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# The application of thermal, catalytic and non-thermal plasma oxidation processes to enhance NO-NO$$_2$$oxidation in the engine exhaust and improve DPF regeneration at lower temperatures

Chong, Jun Jie (2013)
Ph.D. thesis, University of Birmingham.

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## Abstract

Diesel Particulate Filter (DPF) is believed to be one of the most effective methods and provides an efficient system that traps more than 90% of PM. However, the soot accumulated within the filter requires a regeneration process to recover its performance. Thus, the high oxidation ability of NO-NO$$_2$$ increases the interest of applying it in the low temperature regeneration process.

The intention of this thesis is to investigate several possibilities of on-board NO-NO$$_2$$ oxidation methods for increasing the NO$$_2$$/NO$$_X$$ ratio in the exhaust gas.

These possible oxidation routes incorporate the in-cylinder to the exhaust gas treatment processes. A wide range of operated temperatures are managed by the application of the non-thermal plasma oxidation (NTP) for low temperatures, catalytic oxidation for moderated temperatures and thermal oxidation for high temperatures studied.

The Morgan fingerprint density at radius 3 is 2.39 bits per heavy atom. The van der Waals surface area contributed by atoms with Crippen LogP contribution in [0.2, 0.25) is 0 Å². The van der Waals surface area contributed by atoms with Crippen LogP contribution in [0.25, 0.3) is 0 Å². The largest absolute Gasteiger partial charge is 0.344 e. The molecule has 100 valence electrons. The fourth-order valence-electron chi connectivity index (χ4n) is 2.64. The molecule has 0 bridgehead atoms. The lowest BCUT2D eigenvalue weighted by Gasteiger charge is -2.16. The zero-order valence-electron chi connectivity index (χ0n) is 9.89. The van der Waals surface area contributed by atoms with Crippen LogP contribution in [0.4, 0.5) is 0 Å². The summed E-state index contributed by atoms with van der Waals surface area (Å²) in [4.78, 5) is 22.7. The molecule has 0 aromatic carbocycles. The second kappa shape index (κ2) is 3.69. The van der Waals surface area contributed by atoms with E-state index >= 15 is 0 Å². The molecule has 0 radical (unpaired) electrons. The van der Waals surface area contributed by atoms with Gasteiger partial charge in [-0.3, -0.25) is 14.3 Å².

The in-cylinder NO oxidation was significantly improved by adding H$$_2$$ or the reformed EGR (REGR) to the combustion. The remaining H$$_2$$ after the combustion also contributes to the downstream HC-SCR which in turn promotes the NO oxidation.

The thermal and NTP methods in the exhaust treatment cannot adequately achieve a satisfactory NO oxidation result under a single occupied condition. The propane (C$$_3$$H$$_8$$) addition may potentially create useful radicals (HO$$_2$$, RO$$_2$$) within the system and convert a large portion of NO into NO$$_2$$.

Type of Work: Ph.D. thesis. Tsolakis, Athanasios Colleges (2008 onwards) > College of Engineering & Physical Sciences School of Mechanical Engineering TJ Mechanical engineering and machinery University of Birmingham 3941
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